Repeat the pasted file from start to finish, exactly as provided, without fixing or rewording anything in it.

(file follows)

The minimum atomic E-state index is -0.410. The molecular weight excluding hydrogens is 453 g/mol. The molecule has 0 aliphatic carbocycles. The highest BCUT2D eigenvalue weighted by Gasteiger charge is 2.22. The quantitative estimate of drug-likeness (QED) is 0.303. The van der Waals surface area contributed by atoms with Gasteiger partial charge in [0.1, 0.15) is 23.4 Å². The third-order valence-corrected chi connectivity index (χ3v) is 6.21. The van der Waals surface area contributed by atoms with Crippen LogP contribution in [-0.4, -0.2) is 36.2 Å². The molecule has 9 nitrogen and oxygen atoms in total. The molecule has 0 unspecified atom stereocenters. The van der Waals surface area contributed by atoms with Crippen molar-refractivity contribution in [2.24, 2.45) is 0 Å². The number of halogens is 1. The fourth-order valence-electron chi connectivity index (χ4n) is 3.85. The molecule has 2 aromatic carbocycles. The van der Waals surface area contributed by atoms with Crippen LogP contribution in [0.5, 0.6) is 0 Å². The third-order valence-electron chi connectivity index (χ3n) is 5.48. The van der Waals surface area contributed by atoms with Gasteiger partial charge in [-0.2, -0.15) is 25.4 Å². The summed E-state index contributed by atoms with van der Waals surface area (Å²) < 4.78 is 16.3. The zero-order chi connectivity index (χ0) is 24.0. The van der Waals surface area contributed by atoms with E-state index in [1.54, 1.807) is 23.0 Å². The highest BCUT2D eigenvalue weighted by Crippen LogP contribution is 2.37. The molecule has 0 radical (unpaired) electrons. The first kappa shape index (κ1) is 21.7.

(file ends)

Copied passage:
The minimum atomic E-state index is -0.410. The molecular weight excluding hydrogens is 453 g/mol. The molecule has 0 aliphatic carbocycles. The highest BCUT2D eigenvalue weighted by Gasteiger charge is 2.22. The quantitative estimate of drug-likeness (QED) is 0.303. The van der Waals surface area contributed by atoms with Gasteiger partial charge in [0.1, 0.15) is 23.4 Å². The third-order valence-corrected chi connectivity index (χ3v) is 6.21. The van der Waals surface area contributed by atoms with Crippen LogP contribution in [-0.4, -0.2) is 36.2 Å². The molecule has 9 nitrogen and oxygen atoms in total. The molecule has 0 unspecified atom stereocenters. The van der Waals surface area contributed by atoms with Crippen molar-refractivity contribution in [2.24, 2.45) is 0 Å². The number of halogens is 1. The fourth-order valence-electron chi connectivity index (χ4n) is 3.85. The molecule has 2 aromatic carbocycles. The van der Waals surface area contributed by atoms with Crippen LogP contribution in [0.5, 0.6) is 0 Å². The third-order valence-electron chi connectivity index (χ3n) is 5.48. The van der Waals surface area contributed by atoms with Gasteiger partial charge in [-0.2, -0.15) is 25.4 Å². The summed E-state index contributed by atoms with van der Waals surface area (Å²) < 4.78 is 16.3. The zero-order chi connectivity index (χ0) is 24.0. The van der Waals surface area contributed by atoms with E-state index in [1.54, 1.807) is 23.0 Å². The highest BCUT2D eigenvalue weighted by Crippen LogP contribution is 2.37. The molecule has 0 radical (unpaired) electrons. The first kappa shape index (κ1) is 21.7.